The opinion of the court was delivered by: KAPLAN
LEWIS A. KAPLAN, District Judge.
Plaintiff moves for an award of attorney's fees pursuant to the Protection of Jurors Employment Act, 28 U.S.C. § 1875 (the "Act"). As the Court concludes that the consent dismissal of this action "without costs" pursuant to a settlement agreement precludes such an award, the motion is denied.
Plaintiff George Elfast brought this action against defendant BTI Americas, Inc. under the Act. The Court appointed Jason Newfield as counsel for Elfast in June 1996. On October 20, 1996, the parties agreed to settle the action for $ 6,500. The settlement agreement contained a general release. Pursuant to the agreement, the parties entered into a stipulation dismissing the action "without costs."
28 U.S.C. § 1875(d)(2) provides:
"In any action or proceeding under this section, the court may award a prevailing employee who brings such action by retained counsel a reasonable attorney's fee as part of the costs. The court may tax a defendant employer, as costs payable to the court, the attorney fees and expenses incurred on behalf of a prevailing employee, where such costs were expended by the court pursuant to paragraph (1) of this subsection."
That a party may "prevail" through settlement of litigation is unquestioned. See Maher v. Gagne, 448 U.S. 122, 65 L. Ed. 2d 653, 100 S. Ct. 2570 (1980). The issue at bar is whether, under Section 1875(d)(2), the Court may award a reasonable attorney's fee after a settlement pursuant to which the action has been dismissed "without costs."
Although there are no cases directly on point, a number of courts have considered applications for awards of attorney's fees under 42 U.S.C. § 1988(b) following the settlement of a case. That statute, in language similar to Section 1875(d), reads in relevant part: "In any action or proceeding to enforce [selected provisions of Title 42], the court, in its discretion, may allow the prevailing party, other than the United States, a reasonable attorney's fee as part of the costs."
The Second Circuit has suggested that a settlement agreement under Section 1988(b) which uses broad release language precludes attorney's fees. In Brown v. General Motors Corp., 722 F.2d 1009 (2d Cir. 1983), the court suggested that "the broad language of the release . . . accompanied by a stipulation that the case will be dismissed 'without costs to any party' is, absent circumstances indicating otherwise, intended to settle all claims involved in the particular litigation, including a claim for attorney's fees." Id. at 1012. When "no showing or offer of proof that less than a complete settlement of all claims  was intended . . . the settlement includes any claim for attorney's fees." Id. This holding was reiterated in Valley Disposal, Inc. v. Central Vermont Solid Waste Management District, 71 F.3d 1053, 1058 (2d Cir. 1995) ("a party may express its intent to waive attorney's fees by employing broad release language.") Though the court in Valley Disposal found that the plaintiff did not waive his claim to attorney's fees because the waiver did not attempt to act as a general waiver or use the words "without costs," the court nonetheless was clear in its continuing support of Brown.1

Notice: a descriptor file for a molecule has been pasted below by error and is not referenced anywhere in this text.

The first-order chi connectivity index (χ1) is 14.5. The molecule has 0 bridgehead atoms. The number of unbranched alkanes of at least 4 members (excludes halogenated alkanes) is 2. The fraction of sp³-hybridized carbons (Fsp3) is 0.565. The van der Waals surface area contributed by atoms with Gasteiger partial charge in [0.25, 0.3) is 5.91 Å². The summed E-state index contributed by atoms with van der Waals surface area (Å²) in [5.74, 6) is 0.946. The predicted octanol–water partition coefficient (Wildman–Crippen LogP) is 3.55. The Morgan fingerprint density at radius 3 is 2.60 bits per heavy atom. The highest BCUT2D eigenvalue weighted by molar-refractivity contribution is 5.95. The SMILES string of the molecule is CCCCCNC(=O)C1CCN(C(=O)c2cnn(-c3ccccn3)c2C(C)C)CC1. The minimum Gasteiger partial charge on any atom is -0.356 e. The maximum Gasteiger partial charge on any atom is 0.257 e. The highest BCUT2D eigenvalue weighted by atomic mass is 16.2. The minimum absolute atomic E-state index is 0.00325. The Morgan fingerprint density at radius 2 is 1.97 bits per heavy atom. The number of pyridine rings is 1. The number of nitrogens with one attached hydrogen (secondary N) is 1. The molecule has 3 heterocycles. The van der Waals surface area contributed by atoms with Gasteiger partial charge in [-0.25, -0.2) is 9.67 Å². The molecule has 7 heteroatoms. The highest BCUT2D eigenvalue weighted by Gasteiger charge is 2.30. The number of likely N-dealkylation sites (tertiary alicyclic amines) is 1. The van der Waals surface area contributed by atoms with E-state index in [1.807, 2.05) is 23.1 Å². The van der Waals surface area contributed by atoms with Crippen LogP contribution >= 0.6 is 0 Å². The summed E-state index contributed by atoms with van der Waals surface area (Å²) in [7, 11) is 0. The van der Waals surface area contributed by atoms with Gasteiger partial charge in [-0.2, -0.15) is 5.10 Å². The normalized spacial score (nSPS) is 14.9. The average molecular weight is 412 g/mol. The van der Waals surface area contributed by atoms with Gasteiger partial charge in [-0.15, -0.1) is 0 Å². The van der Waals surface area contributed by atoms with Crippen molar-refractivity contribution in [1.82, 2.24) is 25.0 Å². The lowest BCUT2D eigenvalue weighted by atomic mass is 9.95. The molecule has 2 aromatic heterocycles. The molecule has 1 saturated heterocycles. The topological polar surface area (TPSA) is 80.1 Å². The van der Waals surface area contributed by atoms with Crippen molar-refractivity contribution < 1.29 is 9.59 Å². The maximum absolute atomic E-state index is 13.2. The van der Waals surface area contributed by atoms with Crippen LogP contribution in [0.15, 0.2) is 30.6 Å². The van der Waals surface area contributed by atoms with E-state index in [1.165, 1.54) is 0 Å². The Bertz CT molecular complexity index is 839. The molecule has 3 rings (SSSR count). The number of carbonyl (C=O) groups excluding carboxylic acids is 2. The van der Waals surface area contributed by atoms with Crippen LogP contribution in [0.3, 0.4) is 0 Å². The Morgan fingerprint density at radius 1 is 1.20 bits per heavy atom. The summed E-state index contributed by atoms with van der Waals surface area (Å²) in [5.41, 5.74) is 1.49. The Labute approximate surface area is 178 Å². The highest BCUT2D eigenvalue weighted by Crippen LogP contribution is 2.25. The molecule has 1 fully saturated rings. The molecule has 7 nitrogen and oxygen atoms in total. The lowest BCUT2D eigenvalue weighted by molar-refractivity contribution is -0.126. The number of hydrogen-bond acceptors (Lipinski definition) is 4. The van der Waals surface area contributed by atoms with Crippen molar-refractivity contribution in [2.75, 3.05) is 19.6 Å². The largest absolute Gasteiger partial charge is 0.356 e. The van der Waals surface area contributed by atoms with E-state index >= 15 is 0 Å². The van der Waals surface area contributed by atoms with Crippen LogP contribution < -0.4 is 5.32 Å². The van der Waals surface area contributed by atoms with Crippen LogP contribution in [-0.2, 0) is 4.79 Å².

While the Second Circuit's attorney's fee analysis has yet to be applied to 28 U.S.C. § 1875(d), opinions written under the parallel provisions of 42 U.S.C. § 1988(b) are instructive. "The underlying policy concerns of the counsel fee provisions in civil rights actions are virtually indistinguishable from those upon which § 1875(d) rests." Segal v. Gilbert Color Systems, Inc., 746 F.2d 78, 86 (1st Cir. 1984). The settlement agreement signed by Elfast, like the agreement in Brown, goes out of its way to exclude any liability other than the agreed settlement payment: "the purpose of entering into this Settlement Agreement is to have no further liability and to incur no further judgements, liens, executions or expenses in connection with . . . the subject matter of the Action, other than the [$ 6,500]." (Catalano Aff. Ex. A) The stipulation of dismissal, as in Brown, further provided that the action was dismissed "without costs."
Plaintiff has offered no persuasive reason why a claim for attorney's fees brought under Section 1875(d) should be treated differently than a similar claim brought under Section 1988(b).
Moreover, permitting recovery of attorney's fees on top of a settlement in these circumstances would undermine the intent of the parties in settling their case. The language of the settlement agreement evidences BTI's clear desire to preempt future claims revolving around the same matter. The emphatic demonstration of this desire in both the agreement and ...